Posted by: eveyoga | March 23, 2010

Never Been Here Before

Water Lily Bud

If you think about it philosophically, each moment presents us with a possible “never-been-here-before” view. This, of course, is the basis of meditation.

However, in our human condition, we don’t often have the experience of life being new, fresh. And, when we do have that experience, because it is unusual, it can be disconcerting.

This morning as I entered the yoga shed to practice, I realised I had no idea what to do. Last Thursday, after having put myself in a small box with nothing but physio exercises to do for 6 weeks, my surgeon gave me the all-clear. Go on, throw away the compression stockings, sleep on your side, cycle, swim…and do yoga.

It’s fascinating to me that in 45 days or so I’d managed to create new neuronal pathways that completely inhibited certain movements. While I was terribly uncomfortable sleeping on my back for weeks, I felt safer that way, so I had to will myself to change this pattern over a several nights. I had stuck firmly to the advice of the surgeon to not flex my hips more than 90 degrees, all the while experiencing something like uttanasana-envy watching Heather curve over. Even now, days after the ban has been lifted, forward stretching poses seem somewhat inimical to my formerly bendy body.

So what did I do this morning? Pranayama to start, which has been an auspicious addition to my practice since the hip surgery, and a practice with no bars 🙂

Then, I got down to floor work. Such an easy thing to say, but I hadn’t been Down There for 7 weeks and my trajectory from vertical to horizontal was anything but seamless. I re-discovered some great old friends: supta padangusthasana 1 & 2, setu bandhasana (vinyasana variation), salabhasana….

The best thing about this morning is that I’ve never done a practice like the one I did. I had to be inventive, watchful and completely present. I have a strong feeling that tomorrow I will have never been there before too.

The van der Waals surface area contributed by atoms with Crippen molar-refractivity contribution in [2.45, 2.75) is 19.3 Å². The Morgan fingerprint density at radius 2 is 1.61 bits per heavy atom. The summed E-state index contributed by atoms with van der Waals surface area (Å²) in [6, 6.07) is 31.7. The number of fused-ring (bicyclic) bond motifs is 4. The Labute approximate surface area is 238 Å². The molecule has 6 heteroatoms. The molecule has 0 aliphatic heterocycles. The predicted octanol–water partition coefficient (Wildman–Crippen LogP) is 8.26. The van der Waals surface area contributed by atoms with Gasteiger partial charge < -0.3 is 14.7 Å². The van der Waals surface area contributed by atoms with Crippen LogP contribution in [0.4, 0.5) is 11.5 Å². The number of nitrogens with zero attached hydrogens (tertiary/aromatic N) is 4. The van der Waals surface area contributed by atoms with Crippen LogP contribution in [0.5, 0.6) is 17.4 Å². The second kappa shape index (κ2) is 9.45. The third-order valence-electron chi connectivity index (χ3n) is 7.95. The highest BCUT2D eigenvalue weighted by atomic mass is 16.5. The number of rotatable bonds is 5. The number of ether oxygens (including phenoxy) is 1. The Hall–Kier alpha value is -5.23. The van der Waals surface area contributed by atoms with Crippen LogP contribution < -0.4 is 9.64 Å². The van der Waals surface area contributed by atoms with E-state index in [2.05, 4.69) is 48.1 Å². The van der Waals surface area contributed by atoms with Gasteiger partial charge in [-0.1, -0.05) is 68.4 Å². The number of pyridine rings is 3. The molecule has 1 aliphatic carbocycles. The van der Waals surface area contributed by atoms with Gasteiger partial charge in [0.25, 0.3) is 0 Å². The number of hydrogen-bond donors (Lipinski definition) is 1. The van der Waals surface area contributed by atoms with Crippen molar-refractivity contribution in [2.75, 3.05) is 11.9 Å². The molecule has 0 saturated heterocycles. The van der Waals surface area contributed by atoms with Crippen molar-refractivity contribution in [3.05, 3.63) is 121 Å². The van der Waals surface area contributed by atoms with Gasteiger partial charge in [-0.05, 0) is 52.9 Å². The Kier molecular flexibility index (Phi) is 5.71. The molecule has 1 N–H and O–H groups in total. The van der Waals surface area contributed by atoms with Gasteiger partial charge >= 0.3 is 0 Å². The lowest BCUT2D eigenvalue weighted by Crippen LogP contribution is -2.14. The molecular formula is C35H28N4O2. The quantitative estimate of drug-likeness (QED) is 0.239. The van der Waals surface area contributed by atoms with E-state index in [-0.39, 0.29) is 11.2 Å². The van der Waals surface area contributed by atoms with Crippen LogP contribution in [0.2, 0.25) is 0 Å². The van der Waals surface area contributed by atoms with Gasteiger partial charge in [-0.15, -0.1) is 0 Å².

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Responses

  1. Those pesky neural pathways, they build up the new roads so fast and also they decide that this route is not used much, might as well close it down, and then they do it very quickly.
    Happy tarvelling, finding your body a new and building new roads.
    Great and easy book to read in this subject is Norman Doidge, The brain that changes itself xxx

  2. Hi Maarit,
    I loved “The Brain That Changes Itself”. What’s fascinating is that because the brain is so flexible, one can take on bad habits (otherwise known as addictions!), as well as good habits.
    Thanks for all your good wishes! Love, Eve

  3. I should have known that you had already read it.
    Love Maarit

  4. Although nothing like the hard road you’ve been down, I found the same thing with the changes that pregnancy brings to a yoga body. There are certain moves that just become impossible… and lo! There goes the hamstring flexibility! And even though my youngest is now nearly three, I still cannot practice without another little body making its presence felt on mine. I’m afraid savasana is just an invitation to jump on Mummy!

    • Pregnancy might not be as hard as the body changes I’ve gone through, but the post-partum lack of sleep might be 🙂

      XO Eve


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